In Europe, Podemos and its ponytailed leader say they want to work with Greece’s victor, Syriza. Some believe it will focus more on an a-political anti-establishment approach, typified by Italy’s Five Star Movement.

The elections were a massive blow to the Socialist Party whose support dropped to just 23% down from 39% five years ago. Party chief Alfredo Pérez Rubalcaba has resigned after admitting he’d failed to provide an adequate response to the onslaught from the ruling Popular Party of Mariano Rajoy.

Combined with the announcement that dissident Party of Catalan Socialists members are planning to go it alone in the 2015 municipal elections, Rubalcaba’s resignation has led to much internal factional turmoil within the party, underlining the sense that Spanish social democracy – which kicked off the austerity fest that was subsequently sharply accelerated by Mariano Rajoy’s Popular Party – is now fighting for its survival.

But both main parties of Spain’s 35 year old democracy have suffered. The ruling Popular Party may have claimed victory but it lost 2.6 million votes (16 percentage points), compared to the 2009 European parliament elections and 6.8 million votes (18.5 points) compared to the 2011 general elections in which it unseated the Socialists. Together they now command less than 50% of the vote.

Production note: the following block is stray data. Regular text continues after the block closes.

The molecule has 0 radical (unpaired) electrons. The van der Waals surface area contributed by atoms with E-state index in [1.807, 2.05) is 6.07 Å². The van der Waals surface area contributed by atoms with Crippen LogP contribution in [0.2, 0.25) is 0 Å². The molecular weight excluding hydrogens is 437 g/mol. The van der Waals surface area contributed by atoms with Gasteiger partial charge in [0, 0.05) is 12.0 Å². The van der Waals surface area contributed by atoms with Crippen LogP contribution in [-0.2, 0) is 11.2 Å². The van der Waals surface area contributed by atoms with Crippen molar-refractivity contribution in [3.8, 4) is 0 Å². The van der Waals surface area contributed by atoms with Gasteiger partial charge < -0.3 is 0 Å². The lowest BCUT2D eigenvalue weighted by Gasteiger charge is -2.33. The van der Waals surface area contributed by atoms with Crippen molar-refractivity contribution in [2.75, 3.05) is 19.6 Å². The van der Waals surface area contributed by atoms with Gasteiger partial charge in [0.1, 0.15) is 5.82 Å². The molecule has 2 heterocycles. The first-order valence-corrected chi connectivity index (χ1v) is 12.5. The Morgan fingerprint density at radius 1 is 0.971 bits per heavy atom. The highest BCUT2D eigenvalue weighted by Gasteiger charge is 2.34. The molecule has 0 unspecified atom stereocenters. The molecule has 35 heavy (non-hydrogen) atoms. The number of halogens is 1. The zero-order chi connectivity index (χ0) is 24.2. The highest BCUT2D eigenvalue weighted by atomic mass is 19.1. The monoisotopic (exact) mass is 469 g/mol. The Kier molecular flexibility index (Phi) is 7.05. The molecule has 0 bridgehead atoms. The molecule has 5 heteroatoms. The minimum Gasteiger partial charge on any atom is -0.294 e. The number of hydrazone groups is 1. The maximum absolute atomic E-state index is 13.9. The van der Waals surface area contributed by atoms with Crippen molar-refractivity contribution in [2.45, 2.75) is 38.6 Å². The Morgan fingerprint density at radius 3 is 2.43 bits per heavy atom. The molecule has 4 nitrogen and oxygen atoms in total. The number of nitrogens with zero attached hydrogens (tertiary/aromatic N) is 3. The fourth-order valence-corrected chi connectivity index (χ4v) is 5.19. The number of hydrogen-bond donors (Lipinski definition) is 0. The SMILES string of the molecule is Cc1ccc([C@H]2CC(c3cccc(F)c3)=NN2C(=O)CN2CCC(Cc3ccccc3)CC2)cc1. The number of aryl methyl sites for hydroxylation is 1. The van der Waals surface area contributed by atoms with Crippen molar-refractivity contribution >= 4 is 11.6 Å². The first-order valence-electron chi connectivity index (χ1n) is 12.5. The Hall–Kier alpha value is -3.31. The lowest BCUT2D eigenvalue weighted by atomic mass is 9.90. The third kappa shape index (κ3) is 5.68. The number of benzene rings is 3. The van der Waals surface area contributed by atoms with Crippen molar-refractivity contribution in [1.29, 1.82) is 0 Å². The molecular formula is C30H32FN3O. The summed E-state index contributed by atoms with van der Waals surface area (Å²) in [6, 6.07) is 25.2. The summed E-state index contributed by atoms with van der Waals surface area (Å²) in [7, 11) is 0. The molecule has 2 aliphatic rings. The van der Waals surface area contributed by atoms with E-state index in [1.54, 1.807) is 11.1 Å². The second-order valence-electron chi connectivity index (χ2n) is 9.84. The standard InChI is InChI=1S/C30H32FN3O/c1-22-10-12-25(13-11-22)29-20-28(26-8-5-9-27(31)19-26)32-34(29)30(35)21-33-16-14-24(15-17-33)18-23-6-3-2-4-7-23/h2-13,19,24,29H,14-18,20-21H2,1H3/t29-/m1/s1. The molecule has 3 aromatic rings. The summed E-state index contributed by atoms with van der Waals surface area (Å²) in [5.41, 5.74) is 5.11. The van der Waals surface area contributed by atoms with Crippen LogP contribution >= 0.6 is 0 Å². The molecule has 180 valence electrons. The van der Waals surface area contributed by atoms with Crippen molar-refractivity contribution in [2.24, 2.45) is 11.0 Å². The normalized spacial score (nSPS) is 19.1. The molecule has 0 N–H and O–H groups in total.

In Portugal, the radical left vote topped 17%, with the Communist -Green coalition (CDU) emerging as the third political force with 12.68 % of the vote and three seats. For the PCP, the most euro-skeptic of all the continent’s radical left parties with the exception of the KKE in Greece, this is the best result for 25 years. The General Secretary of the PCP Jeronimo de Sousa,  said the electoral setback suffered by the government “clearly shows it was censured by the Portuguese people,” and called a confidence vote on Friday.

The Left Bloc (Bloco de Esquerda), less Euroskeptical than the communists, saw its share of the vote fall to 4.7%, from 10.7% in the previous European poll.

The Socialist Party (PS), which has upped its anti-austerity message in recent times despite being a co-signatury to the hated 2011 Troika ‘Memorandum’ that imposed on Portugal one of Europe’s most brutal stablization programmes, won last Sunday’s election. It garnered 31.5 % of the vote. That compares 27.7 % for the coalition of the right-wing Social Democratic Party and CDS party. The two parties together recorded their worst ever score after proving more zealous in its slash and burn deficit reduction policies than the zealots in Brussels and Frankfurt.

However, the advance of the socialists over the coalition government, has not only been limited by the rise parties to its left but the Party of the Earth (MPT), an ecologist movement of right-wing origin calling for greater food ‘sovereignty’ and which campaigned for a referendum on the EU’s Lisbon Treaty of 2007 that introduced new curbs on national sovereignty, particularly on budget setting. On the back of its green and Euroskeptic-lite politics, it won a surprise 7.1% of the votes.